Only one thing increases open rates. After a year’s worth of email subject line testing, here’s what we learned about subject lines and open rates.
To recap, we tested five elements of a subject line: personalization, brevity, specificity, quantities, and headliners. We assumed that using combinations of each of these would increase email open rates. We were wrong.
I was 1 for 5. Across all of the emails we sent out weekly over the last 10 months, here are the open rates.
– Personalization: 15.7% vs. 14.9% open rate in favor of not including the recipient’s name in the subject line.
– Brevity: 17.4% vs. 16.1% in favor of short subject lines (less than 50 characters).
– Specificity: 15.7% to 17.4% in favor of less specific subject lines. This is our largest spread.
– Quantities: 17% to 16.7% in favor of not including a quantity in the subject line.
– Headliners: 17.6% to 17% in favor of not including the presenter’s name.
Why these results?
There’s a bunch of problems with first names in weekly webinar invite subject lines, even when the name is randomly there one week and the next week it’s not. It’s my hunch that people are tired of seeing their names in subject lines. With the proliferation of marketing automation, more and more people are getting savvy to <FNAME>. In addition, the standard, templated, webinar invitation email is far from a personal email, so it’s incongruent to have a personalized subject line and then a clearly non-personal email body (and adding “Hi, <FNAME>!” at the top of the email doesn’t help).
Marketers talk a lot about personalization as a way to increase conversions. A name in a subject line won’t help. And it doesn’t help to put the first name in the body either: “Dear <Fname>, standard email sent to everybody that fits your segment and profile.” There’s definitely an argument to be made for lead nurturing and sending people content that will interest them based on demographics and behaviors, often it’s the only scalable way to market to lots of people. But NOTHING beats the authenticity of an actual conversation.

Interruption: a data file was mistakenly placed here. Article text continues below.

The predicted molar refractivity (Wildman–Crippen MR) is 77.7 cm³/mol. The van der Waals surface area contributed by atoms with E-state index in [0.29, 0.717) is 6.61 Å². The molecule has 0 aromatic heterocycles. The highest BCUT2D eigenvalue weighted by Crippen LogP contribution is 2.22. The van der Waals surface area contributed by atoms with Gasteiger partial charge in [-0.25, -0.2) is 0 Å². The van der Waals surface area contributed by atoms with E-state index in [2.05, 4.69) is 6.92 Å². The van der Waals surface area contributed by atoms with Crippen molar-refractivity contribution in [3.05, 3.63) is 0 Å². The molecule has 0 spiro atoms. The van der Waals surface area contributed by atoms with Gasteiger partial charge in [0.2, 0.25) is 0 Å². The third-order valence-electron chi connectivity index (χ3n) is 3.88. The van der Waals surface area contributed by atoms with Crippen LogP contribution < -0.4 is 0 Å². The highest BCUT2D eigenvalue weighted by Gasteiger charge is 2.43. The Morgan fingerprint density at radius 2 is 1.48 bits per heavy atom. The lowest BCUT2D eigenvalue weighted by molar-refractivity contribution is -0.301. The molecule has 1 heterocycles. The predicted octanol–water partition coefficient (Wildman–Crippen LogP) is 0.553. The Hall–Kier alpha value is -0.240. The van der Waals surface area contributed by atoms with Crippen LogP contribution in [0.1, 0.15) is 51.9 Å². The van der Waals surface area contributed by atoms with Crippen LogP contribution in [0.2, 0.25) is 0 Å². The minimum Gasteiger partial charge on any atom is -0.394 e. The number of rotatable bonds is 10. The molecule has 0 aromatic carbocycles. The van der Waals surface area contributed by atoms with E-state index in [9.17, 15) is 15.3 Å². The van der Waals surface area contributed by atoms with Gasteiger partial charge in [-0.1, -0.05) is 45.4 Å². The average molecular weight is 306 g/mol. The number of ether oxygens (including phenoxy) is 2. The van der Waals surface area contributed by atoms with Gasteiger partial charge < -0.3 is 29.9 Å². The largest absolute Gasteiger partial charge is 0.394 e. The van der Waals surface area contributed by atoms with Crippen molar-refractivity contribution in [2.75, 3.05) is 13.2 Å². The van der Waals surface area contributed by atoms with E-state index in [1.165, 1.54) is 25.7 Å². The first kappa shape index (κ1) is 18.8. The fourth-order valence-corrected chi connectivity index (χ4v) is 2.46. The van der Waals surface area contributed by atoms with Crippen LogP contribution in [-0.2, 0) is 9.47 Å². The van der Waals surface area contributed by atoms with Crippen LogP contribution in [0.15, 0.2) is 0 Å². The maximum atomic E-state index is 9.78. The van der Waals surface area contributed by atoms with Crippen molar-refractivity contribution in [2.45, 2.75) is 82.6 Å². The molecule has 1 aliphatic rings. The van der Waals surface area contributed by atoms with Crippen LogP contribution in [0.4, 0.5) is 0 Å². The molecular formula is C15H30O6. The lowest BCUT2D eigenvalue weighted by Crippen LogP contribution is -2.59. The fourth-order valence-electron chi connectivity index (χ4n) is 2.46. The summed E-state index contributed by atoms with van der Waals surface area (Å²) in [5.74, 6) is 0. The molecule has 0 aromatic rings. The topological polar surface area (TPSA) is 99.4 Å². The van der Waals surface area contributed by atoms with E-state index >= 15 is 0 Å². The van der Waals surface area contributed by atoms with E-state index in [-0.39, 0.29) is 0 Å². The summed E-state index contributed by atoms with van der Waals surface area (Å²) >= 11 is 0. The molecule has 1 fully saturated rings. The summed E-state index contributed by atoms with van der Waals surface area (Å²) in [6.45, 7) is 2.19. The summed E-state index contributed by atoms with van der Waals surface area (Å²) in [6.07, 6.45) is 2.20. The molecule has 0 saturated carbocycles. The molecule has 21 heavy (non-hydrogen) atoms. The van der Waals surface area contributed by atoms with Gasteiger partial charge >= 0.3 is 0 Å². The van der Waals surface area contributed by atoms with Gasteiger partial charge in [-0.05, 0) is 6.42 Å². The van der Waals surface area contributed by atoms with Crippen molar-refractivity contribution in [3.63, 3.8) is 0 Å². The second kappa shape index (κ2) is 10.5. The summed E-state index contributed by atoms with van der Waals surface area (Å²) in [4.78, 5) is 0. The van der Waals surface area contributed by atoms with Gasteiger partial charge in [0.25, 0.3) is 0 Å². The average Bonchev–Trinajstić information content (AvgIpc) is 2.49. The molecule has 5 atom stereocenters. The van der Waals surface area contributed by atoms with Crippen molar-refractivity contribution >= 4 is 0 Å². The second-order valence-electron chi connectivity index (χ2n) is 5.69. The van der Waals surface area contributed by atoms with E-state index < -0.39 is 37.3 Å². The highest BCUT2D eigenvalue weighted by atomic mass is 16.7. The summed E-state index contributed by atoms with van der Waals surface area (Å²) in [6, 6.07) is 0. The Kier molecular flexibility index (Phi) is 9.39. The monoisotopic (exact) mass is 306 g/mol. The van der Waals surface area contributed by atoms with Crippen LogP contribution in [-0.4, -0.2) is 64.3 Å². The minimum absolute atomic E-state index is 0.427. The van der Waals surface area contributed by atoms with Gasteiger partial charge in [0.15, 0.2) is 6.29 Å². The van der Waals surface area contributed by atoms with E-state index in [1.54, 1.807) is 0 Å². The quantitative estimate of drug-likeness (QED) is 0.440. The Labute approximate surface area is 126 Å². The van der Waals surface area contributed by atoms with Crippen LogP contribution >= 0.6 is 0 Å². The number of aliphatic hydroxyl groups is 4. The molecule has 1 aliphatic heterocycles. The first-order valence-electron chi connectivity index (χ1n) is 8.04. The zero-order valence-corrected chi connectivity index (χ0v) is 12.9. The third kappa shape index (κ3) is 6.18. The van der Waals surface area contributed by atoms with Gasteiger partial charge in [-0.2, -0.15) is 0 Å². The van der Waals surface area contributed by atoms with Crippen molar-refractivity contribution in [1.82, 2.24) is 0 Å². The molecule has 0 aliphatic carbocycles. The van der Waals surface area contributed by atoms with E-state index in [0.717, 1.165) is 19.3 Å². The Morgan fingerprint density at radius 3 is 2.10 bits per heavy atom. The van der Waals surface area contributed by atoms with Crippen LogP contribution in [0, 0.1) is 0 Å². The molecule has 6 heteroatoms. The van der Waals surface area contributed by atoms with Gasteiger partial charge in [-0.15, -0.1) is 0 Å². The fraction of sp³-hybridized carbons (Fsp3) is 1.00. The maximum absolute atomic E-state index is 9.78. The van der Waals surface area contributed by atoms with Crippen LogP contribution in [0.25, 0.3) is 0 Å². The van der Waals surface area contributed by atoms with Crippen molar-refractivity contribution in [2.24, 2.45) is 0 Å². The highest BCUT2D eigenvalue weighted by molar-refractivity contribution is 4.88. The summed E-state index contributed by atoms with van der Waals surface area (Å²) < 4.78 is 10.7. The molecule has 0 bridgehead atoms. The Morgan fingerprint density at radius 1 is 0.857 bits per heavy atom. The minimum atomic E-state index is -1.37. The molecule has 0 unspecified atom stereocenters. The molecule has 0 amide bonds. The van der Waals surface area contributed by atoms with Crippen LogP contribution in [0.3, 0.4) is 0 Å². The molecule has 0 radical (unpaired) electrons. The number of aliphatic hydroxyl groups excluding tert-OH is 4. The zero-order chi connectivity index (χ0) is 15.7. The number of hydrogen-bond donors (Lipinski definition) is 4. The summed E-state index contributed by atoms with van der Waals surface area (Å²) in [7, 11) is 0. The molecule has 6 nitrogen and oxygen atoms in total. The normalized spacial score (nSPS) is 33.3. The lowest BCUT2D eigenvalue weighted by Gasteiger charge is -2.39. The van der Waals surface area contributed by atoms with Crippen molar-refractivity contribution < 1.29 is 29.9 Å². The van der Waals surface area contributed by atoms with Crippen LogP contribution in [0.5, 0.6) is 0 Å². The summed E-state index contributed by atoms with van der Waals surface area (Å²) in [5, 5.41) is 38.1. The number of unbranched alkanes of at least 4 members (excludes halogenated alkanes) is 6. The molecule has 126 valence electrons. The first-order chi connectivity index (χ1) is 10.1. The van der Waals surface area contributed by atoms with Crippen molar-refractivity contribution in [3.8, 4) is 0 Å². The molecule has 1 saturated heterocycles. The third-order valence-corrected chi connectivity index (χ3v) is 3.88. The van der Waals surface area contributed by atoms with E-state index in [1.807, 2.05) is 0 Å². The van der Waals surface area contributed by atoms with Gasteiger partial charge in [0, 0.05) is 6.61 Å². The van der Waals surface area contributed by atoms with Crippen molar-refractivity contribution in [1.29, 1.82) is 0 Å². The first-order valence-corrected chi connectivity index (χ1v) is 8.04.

Brevity is the Shangri-La of email subject lines that encourage opens (at least in this case). Almost all of the other subject line strategies required breaking this one rule that rules them all. Specificity often required more words, list quantities often required more words, adding headline names required more words.
Why is brevity so effective? Frist, it’s a busy, deadline driven, over stimulated, 6-second Vine, ADD world. Second, short subject lines demand more thought and creativity to get your point across. Remember those English classes in college and high school where the teacher required you to “cut the fat. Now cut the fat again. Now do another draft and cut another 20%. Again.”? After that excruciating exercise, the paper/subject line/blog post/sales pitch was always better.
Again, specific subject lines tend to be longer than short subject lines, so immediately we have a problem. The general subject lines appeal to a general and broader and bigger audience, so higher open rates on more general subject lines should not surprise anyone…except for those that think specificity encourages greater open rates. Now, there’s a whole ‘nother argument to be made for lead quality: The 10 people that opened the specific webinar invite are probably a bit further down the sales funnel than the 20 people that opened the general subject line, and your sales reps want to spend their time with those 10.
The test results were so close (16.7% to 17% in favor of no list) that it would be fruitless to consider why the tiny 0.3% spread. The only thing I’ll throw out is that the numbered list subject line was usually a word or two longer.
We get all-star presenters. Why doesn’t adding their name to the subject line draw more opens? Perhaps our audience isn’t ready for them, like the world isn’t ready for Batman. Or perhaps there’s so much content out there, our audience cares more about subject than presenter. Or, as we’ve learned with these others, it’s a brevity issue. Adding in the name increases the word count of a subject line by at least three words. The small spread of just 0.6% is pretty insignificant, and there’s so many variables to this element, we really don’t have enough evidence here to draw a conclusion one way or the other.
Subject Line Conclusion
Brevity trumped all other elements. Shorter subject lines won nearly every time. Every other tested element required making the subject line slightly or significantly longer.
While understanding the research and best practices implemented by others, every situation is unique. No other company has the same combination of audience, product, offer, etc., as you do. The only way to know what works best for your marketing strategy and tactics is to test.